Where possible we try to avoid waste – corporate guidelines for purchasing provide for that. 99 percent of the generated waste at the airport is disposed. This rate is on a high level for years. Around 60 different sorts of waste are separated in-house at the airport’s own waste management center.
Since the 1990s Stuttgart Airport has invested more than 120 million euros in the protection of ground water and public waters, which steadily improved in quality. In order to protect the environment we only use biodegradable chemical de-icing agents when snow and ice cannot be mechanically removed. A wastewater treatment fee that is calculated according to the amount of deicer used per aircraft serves as an incentive to keep the processes as eco-friendly as possible without compromising on safety.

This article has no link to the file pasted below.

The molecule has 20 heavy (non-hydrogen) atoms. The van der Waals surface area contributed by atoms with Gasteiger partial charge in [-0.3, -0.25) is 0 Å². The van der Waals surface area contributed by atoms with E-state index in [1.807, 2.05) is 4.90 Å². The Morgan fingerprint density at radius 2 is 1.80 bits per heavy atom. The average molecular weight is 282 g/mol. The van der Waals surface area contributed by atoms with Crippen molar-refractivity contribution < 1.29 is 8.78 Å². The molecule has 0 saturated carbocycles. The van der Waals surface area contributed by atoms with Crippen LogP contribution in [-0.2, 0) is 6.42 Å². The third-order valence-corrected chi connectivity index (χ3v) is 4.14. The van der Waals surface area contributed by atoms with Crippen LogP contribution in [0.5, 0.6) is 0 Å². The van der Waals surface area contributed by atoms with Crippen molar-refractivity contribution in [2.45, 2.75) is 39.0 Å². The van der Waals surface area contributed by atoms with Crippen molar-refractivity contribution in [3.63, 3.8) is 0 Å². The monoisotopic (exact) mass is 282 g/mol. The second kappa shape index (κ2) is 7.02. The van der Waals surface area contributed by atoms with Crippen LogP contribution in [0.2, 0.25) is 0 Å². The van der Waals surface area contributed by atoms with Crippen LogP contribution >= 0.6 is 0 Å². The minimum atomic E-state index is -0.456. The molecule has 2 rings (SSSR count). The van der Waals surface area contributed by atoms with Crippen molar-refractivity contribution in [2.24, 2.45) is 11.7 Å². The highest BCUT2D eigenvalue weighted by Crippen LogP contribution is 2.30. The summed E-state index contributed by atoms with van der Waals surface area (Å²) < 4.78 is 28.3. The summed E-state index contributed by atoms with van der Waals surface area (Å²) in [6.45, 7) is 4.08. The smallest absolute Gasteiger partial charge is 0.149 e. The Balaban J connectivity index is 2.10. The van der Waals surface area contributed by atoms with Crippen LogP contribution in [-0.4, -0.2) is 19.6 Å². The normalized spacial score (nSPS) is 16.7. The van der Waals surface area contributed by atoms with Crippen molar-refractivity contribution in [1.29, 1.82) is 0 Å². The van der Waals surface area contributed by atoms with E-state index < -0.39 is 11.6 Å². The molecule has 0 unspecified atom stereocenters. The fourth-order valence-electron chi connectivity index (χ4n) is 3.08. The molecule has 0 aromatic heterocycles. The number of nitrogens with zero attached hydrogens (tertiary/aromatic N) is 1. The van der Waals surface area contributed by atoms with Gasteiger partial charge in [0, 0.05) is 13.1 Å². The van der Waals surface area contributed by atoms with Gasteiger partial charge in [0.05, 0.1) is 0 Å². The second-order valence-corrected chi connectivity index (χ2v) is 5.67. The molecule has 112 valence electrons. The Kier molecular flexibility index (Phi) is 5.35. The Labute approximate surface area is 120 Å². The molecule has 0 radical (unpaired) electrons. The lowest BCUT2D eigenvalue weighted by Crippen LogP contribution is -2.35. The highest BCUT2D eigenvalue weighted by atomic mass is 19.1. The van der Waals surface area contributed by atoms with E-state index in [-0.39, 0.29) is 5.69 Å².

Stuttgart Airport is an attractive location for businesses. As the first airport corporation nationwide we had the whole quarter Stuttgart Airport City pre-certified according to the criteria of the German Sustainable Building Council - DGNB e.V. Besides technical and economic factors we emphasize ecological and sociocultural aspects in all our construction projects and integrate them in the planning.Stuttgart Airport City
The oat grass and red fescue meadows on the airfield form the largest connected grassland habitat for about 70 different plant species and many animals in the Filder region. It covers about half of the 400 hectare-large territory. An annual bio-monitoring of the mowed grass by scientists of Hohenheim University shows that the meadows are unpolluted. The same is true for our airport honey which is produced by round about 600,000 bees that live on the east side and the west side of the runway.